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VOL. 129 | NO. 26 | Friday, February 7, 2014


Stretch Against East Teams Pivotal for Grizz Playoffs Push

By Don Wade

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It wasn’t unthinkable that Dirk Nowitzki and the Dallas Mavericks would come into FedExForum and win. They were, after all, protecting a one-game lead over the Grizzlies for the last playoff spot in the Western Conference, Nowitzki has been on a hot streak, Rick Carlisle is one of the NBA’s best coaches and the Grizzlies were without point guard Mike Conley.

But giving up 110 points? That’s what the Grizzlies did Wednesday, Feb. 5, losing 110-96 and getting dominated 56-32 in the paint.

“We needed this game,” forward Zach Randolph said. “We’re better than (allowing 110 points). We’ve got to be better, especially to get where we’re trying to get.”

Back in the postseason party. Where, theoretically, anything is possible.

After dropping their third game this season to the Dallas Mavericks, Marc Gasol and the Memphis Grizzlies find an upcoming stretch against Eastern Conference teams important in the playoffs race.

(Daily News/Andrew J. Breig)

Given the team’s recent play – the league’s best defensive rating (94.3) through a 9-2 stretch upon center Marc Gasol’s return – this was a very unGrizzly-like performance, to invent a word.

Grizzlies coach Dave Joerger pointed the blame at himself, saying, “I did a poor job at getting us ready against the multiple action pick-and-rolls that they ran.”

Dallas left town with a 29-21 record, a two-game lead over the Grizzlies (26-22). With a 3-0 record this season over Memphis the Mavericks would own the tie-breaker should it come down to that for a playoff berth or seeding, if you wish to dwell on worst-case scenarios.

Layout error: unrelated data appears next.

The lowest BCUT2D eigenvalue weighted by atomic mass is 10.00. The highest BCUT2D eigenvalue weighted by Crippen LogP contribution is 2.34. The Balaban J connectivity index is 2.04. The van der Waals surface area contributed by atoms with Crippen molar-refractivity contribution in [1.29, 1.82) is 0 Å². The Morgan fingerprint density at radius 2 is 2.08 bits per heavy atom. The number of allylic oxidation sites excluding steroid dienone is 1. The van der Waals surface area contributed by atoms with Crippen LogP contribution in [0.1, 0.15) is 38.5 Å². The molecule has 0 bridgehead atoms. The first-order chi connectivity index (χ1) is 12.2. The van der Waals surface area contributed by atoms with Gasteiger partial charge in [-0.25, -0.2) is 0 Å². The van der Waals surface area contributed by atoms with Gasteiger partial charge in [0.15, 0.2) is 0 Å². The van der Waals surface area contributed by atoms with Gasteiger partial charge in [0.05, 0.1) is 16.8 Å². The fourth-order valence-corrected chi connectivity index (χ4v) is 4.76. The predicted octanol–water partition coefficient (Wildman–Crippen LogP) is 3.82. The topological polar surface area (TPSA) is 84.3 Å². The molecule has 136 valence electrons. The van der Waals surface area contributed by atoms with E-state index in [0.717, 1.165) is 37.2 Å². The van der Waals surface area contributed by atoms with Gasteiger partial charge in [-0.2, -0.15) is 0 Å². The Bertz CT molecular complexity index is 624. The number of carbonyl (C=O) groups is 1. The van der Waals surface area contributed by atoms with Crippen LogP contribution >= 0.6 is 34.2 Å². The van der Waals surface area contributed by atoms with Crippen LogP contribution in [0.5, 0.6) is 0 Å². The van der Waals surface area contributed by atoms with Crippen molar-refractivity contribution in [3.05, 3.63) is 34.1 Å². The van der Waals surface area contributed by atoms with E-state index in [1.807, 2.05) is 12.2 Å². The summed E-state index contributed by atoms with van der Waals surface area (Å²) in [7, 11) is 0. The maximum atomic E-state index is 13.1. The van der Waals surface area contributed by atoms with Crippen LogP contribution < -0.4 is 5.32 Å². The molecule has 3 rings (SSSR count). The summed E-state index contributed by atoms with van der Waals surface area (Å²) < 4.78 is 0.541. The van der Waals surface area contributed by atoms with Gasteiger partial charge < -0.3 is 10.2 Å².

“This is a game that was worth two – their win and our loss,” Joerger said.

That about says it. Except that, this has been a season dedicated to doing things the hard way.

It’s likely the Grizzlies keep Conley and his sprained ankle off the court until after the All-Star break. A re-injury might mean a month or more on the bench and that almost certainly would end the Grizzlies’ playoff chances.

The remaining schedule before the break looks like this: Saturday, Feb. 8, at Atlanta, Sunday, Feb. 9, at Cleveland, Tuesday, Feb. 11 at home against Washington and John Wall, and Wednesday, Feb. 12 at Orlando.

Having lost the Dallas game, the Grizzlies really need a 2-2 split. Even without Conley, there is no excuse for not beating a Cavaliers team that couldn’t defeat the Los Angeles Lakers when they literally ran out of eligible players and by NBA rule center Robert Sacre, who had fouled out, was put back in the game so the Lakers would have five players on the court.

And the Magic are even worse than the Cavs.

“These are the four biggest games of the year,” Joerger said. “There are 30 after that. These are four teams we are playing from the East (code for the lousy conference aside from Indiana and Miami).

“It’s a tough time for us to play without Mike Conley, Tony Allen and Quincy Pondexter,” Joerger continued. “But it is what it is. It’s very important. Otherwise, you’re going to come into the last 30 games and say, `jeez, we’ve got to go 21-9.’ This is big-time right here.”

Of course, you need go no further than the Mavericks’ locker room to hear comments about how this victory, to quote Carlisle, “guarantees nothing.”

It did put Dallas eight games above .500 for this time this season, though guard Devin Harris was even careful with that fact.

“We don’t want to jinx it,” he said, “but we’re headed in the right direction.”

Enough so that Carlisle quickly tired of talking about the status quo.

“We’re looking to move up in the standings, not hang on to the eighth spot,” he said. “Who wants to be in the eighth spot if you have a chance to move up to seventh, sixth, fifth or fourth?”

It’s a viewpoint that, for now, is beyond the Grizzlies. For them, there is only the eighth spot, the closest entrance into the playoffs, and a four-game push before the break that makes beating the Cavs and Magic as crucial as any game against the Mavericks.

“There are no games in the NBA that are not important,” Gasol said.

For the Grizzlies, no truer words were ever spoken.

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